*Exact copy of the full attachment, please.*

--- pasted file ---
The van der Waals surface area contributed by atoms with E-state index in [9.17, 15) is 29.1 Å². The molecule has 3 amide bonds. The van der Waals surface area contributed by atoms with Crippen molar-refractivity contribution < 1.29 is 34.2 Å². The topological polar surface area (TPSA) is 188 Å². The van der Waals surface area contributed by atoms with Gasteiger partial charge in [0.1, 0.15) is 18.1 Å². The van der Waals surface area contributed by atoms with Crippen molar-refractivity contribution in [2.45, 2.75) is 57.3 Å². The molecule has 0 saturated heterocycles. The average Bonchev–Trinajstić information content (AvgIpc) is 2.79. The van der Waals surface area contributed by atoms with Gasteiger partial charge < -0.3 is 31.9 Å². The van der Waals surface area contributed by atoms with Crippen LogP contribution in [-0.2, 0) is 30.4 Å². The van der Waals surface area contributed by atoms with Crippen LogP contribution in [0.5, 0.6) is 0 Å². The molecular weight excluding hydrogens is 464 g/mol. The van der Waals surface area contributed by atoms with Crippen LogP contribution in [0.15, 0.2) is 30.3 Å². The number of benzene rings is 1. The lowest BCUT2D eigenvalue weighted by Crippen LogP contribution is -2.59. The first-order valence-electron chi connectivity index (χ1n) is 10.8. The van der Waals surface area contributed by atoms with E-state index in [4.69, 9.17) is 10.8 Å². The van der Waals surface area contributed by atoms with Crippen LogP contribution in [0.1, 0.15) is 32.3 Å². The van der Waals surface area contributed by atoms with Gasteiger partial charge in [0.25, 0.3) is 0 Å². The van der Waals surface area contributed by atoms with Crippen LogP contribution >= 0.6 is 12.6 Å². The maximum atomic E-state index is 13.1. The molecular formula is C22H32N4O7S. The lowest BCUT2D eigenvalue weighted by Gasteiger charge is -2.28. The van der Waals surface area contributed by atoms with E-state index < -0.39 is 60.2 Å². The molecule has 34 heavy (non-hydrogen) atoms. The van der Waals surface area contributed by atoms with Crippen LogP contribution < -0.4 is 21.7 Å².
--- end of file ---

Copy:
The van der Waals surface area contributed by atoms with E-state index in [9.17, 15) is 29.1 Å². The molecule has 3 amide bonds. The van der Waals surface area contributed by atoms with Crippen molar-refractivity contribution < 1.29 is 34.2 Å². The topological polar surface area (TPSA) is 188 Å². The van der Waals surface area contributed by atoms with Gasteiger partial charge in [0.1, 0.15) is 18.1 Å². The van der Waals surface area contributed by atoms with Crippen molar-refractivity contribution in [2.45, 2.75) is 57.3 Å². The molecule has 0 saturated heterocycles. The average Bonchev–Trinajstić information content (AvgIpc) is 2.79. The van der Waals surface area contributed by atoms with Gasteiger partial charge < -0.3 is 31.9 Å². The van der Waals surface area contributed by atoms with Crippen LogP contribution in [-0.2, 0) is 30.4 Å². The van der Waals surface area contributed by atoms with Crippen LogP contribution in [0.5, 0.6) is 0 Å². The molecular weight excluding hydrogens is 464 g/mol. The van der Waals surface area contributed by atoms with Crippen LogP contribution in [0.15, 0.2) is 30.3 Å². The number of benzene rings is 1. The lowest BCUT2D eigenvalue weighted by Crippen LogP contribution is -2.59. The first-order valence-electron chi connectivity index (χ1n) is 10.8. The van der Waals surface area contributed by atoms with E-state index in [4.69, 9.17) is 10.8 Å². The van der Waals surface area contributed by atoms with Crippen LogP contribution in [0.1, 0.15) is 32.3 Å². The van der Waals surface area contributed by atoms with Gasteiger partial charge in [0.25, 0.3) is 0 Å². The van der Waals surface area contributed by atoms with Crippen LogP contribution >= 0.6 is 12.6 Å². The maximum atomic E-state index is 13.1. The molecular formula is C22H32N4O7S. The lowest BCUT2D eigenvalue weighted by Gasteiger charge is -2.28. The van der Waals surface area contributed by atoms with E-state index < -0.39 is 60.2 Å². The molecule has 34 heavy (non-hydrogen) atoms. The van der Waals surface area contributed by atoms with Crippen LogP contribution < -0.4 is 21.7 Å².